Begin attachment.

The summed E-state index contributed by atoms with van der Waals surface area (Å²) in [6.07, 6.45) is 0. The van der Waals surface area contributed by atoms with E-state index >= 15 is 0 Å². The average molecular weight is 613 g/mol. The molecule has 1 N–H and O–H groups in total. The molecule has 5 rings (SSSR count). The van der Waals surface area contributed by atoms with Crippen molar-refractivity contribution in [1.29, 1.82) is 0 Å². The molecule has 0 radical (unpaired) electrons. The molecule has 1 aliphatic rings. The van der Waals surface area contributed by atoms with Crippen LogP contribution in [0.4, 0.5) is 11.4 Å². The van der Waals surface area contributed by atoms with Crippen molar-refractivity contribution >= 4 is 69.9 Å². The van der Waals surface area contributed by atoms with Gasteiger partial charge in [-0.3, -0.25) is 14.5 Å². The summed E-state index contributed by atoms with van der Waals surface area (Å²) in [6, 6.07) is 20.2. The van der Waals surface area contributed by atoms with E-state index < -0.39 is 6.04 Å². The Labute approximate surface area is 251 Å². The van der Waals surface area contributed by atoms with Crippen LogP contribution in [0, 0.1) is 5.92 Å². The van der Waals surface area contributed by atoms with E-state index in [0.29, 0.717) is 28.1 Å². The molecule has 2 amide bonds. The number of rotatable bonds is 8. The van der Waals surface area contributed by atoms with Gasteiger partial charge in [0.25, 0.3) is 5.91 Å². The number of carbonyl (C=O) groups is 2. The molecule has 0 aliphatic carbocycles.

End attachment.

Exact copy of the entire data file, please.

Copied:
The summed E-state index contributed by atoms with van der Waals surface area (Å²) in [6.07, 6.45) is 0. The van der Waals surface area contributed by atoms with E-state index >= 15 is 0 Å². The average molecular weight is 613 g/mol. The molecule has 1 N–H and O–H groups in total. The molecule has 5 rings (SSSR count). The van der Waals surface area contributed by atoms with Crippen molar-refractivity contribution in [1.29, 1.82) is 0 Å². The molecule has 0 radical (unpaired) electrons. The molecule has 1 aliphatic rings. The van der Waals surface area contributed by atoms with Crippen LogP contribution in [0.4, 0.5) is 11.4 Å². The van der Waals surface area contributed by atoms with Crippen molar-refractivity contribution >= 4 is 69.9 Å². The van der Waals surface area contributed by atoms with Gasteiger partial charge in [-0.3, -0.25) is 14.5 Å². The summed E-state index contributed by atoms with van der Waals surface area (Å²) in [6, 6.07) is 20.2. The van der Waals surface area contributed by atoms with E-state index < -0.39 is 6.04 Å². The Labute approximate surface area is 251 Å². The van der Waals surface area contributed by atoms with Crippen LogP contribution in [0, 0.1) is 5.92 Å². The van der Waals surface area contributed by atoms with E-state index in [0.29, 0.717) is 28.1 Å². The molecule has 2 amide bonds. The number of rotatable bonds is 8. The van der Waals surface area contributed by atoms with Gasteiger partial charge in [0.25, 0.3) is 5.91 Å². The number of carbonyl (C=O) groups is 2. The molecule has 0 aliphatic carbocycles.